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« November, 2019 »

Await Your Reply   book icon  
by Dan Chaon (2009)

read: 27 November 2019
rating: [+]
category: fiction

This was fun and complicated, a lot to take in regarding mental health, identity and what it means to be “who you are.” Psychological semi-mystery that leaves you looking for clues and retracing steps at the end. You’re never sure how the various characters are going to intersect and once you find out, it’s surprising. Compelling.

Bitcoin Billionaires: A True Story of Genius, Betrayal, and Redemption   book icon  
by Ben Mezrich (2019)

read: 24 November 2019
rating: [-]
category: unfinished

Did not like this. This is the guy who wrote the Social Network and also the book about the MIT kids who made a ton of money playing blackjack. This is about the unlikable Winklevoss twins and unlikeble bitcoin and I did not care for it.

Red Moon   book icon  
by Kim Stanley Robinson (2018)

read: 24 November 2019
rating: [+]
category: fiction

I like how Robinson can write stories with science angles that aren’t all nitpicky details about made-up machines and actually looks at human relationships as part of these systems. He’s hit or miss with me sometimes, but this one was terrific. A lot of palace intrigue type stuff but a heroine who is female and pregnant and not menaced which was itself a grand achievement.

The Book Woman of Troublesome Creek   book icon  
by Kim Michelle Richardson (2019)

read: 19 November 2019
rating: [+]
category: fiction

This book combined two of my interests: packhorse librarians, and the Blue Fugates of Kentucky. Good. Stressful. Lots of rural small mindedness. A little too much of a foreshadowed romance which I felt sort of brought the whole thing into a less-interesting place. Best part was the author’s notes at the end where you can learn about why she chose these particular topics. Of particular note, the cover (which was how I decided to pick up this book) features a white woman’s hands; the main character in this book isn’t really white (which is part of the whole point). I found that one single bit obnoxious, but blame the marketers and not the author.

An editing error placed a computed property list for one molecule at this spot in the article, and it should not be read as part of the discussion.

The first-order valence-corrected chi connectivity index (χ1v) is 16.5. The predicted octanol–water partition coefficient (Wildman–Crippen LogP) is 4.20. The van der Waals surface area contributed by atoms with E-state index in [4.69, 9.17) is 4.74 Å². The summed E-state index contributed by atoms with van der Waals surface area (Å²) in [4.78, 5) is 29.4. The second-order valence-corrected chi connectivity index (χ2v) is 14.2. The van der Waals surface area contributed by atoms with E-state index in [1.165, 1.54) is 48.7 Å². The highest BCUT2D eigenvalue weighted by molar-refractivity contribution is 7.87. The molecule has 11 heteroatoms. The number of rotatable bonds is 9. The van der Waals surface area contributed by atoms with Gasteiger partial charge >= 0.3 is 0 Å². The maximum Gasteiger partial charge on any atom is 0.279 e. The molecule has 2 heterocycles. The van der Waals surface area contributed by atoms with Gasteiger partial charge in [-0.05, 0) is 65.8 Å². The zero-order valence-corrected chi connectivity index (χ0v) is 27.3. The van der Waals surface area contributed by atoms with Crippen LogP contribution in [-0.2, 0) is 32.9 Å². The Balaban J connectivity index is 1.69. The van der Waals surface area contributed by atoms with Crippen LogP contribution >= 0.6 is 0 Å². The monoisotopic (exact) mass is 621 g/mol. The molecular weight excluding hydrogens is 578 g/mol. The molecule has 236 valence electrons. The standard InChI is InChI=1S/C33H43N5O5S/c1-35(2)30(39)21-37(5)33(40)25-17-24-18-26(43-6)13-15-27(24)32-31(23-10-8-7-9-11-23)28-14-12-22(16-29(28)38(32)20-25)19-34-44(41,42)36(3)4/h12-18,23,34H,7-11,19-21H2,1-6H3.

Glastenbury, the history of a Vermont ghost town   book icon  
by Tyler Resch (2008)

read: 19 November 2019
rating: [+]
category: fiction

Glastenbury is one of the five unincorporated towns in Vermont but it used to have people living in it, and a railcar that went there. Resch does some excellent digging to come up with photos and stories and histories of the people who live(d) in the town and what made it work for them and what happened to the structures and stories that made the place up. A great little history.

The Family That Couldn’t Sleep: A Medical Mystery   book icon  
by D. T. Max (2007)

read: 17 November 2019
rating: [+]
category: non-fiction

I really like medical mysteries and stories of medical deduction and this one was great. The general topic is the history of how we learned about prion diseases but it goes over a lot of different stories including a family in Italy who seems to have a bizarre hereditary disease and tribespeople in New Guinea who were thought to be cannibals and have gotten a mysterious disease from that practice. And then the author has his own disease that he briefly mentions in the course of talking about this disease which humanizes the whole thing. I really enjoyed this book, even with its creepy cover.

The Yiddish Policemen’s Union   book icon  
by Michael Chabon (2007)

read: 14 November 2019
rating: [+]
category: fiction

This book has been on my to-read list for along time and I’m not sure what took me so long. This slightly complex alternate history which winds up with a Jewish enclave in Sitka Alaska made me realize just now non-Jewish so much of my reading is. There’s a lot of tossed-in Yiddishisms and a lot of recognizable characters in this gorgeously-written tale which is a little bit of a mystery but mostly just a story about chess and family and making up for regrets.

Eleanor Oliphant is Completely Fine   book icon  
by Gail Honeyman (2017)

read: 6 November 2019
rating: [+]
category: fiction

Eleanor is weird and you don’t know why. She has a job and an apartment and a life but just barely. She has a sense of humor. This book follows her as she gets a little less weird and learns things about the world. I really enjoyed the narrator’s voice in this one, appreciated some of her routine-based rigidity and her matter of fact way of talking about a lot of it. Didn’t much care for the big reveal at the end and was super curious about the author’s personal backstory. Very good for a book I’d just randomly picked off of the library shelves.

Murder on Lexington Avenue   book icon  
by Victoria Thompson (2011)

read: 3 November 2019
rating: [+]
category: fiction

This was a period piece mystery that a friend handed to me. It was clearly partway along in a series because there were a lot of “knowing looks” passing between a few of the characters. I enjoyed seeing a slice of NYC right in the cusp of cars and electricity where, again, a lot of your life’s situation depended on your status. This book had the added commentary of the status of Deaf people in the world, were they learning ASL or lip reading? Not something I’ll probably go back to but a competent mystery if a little overwrought at times.

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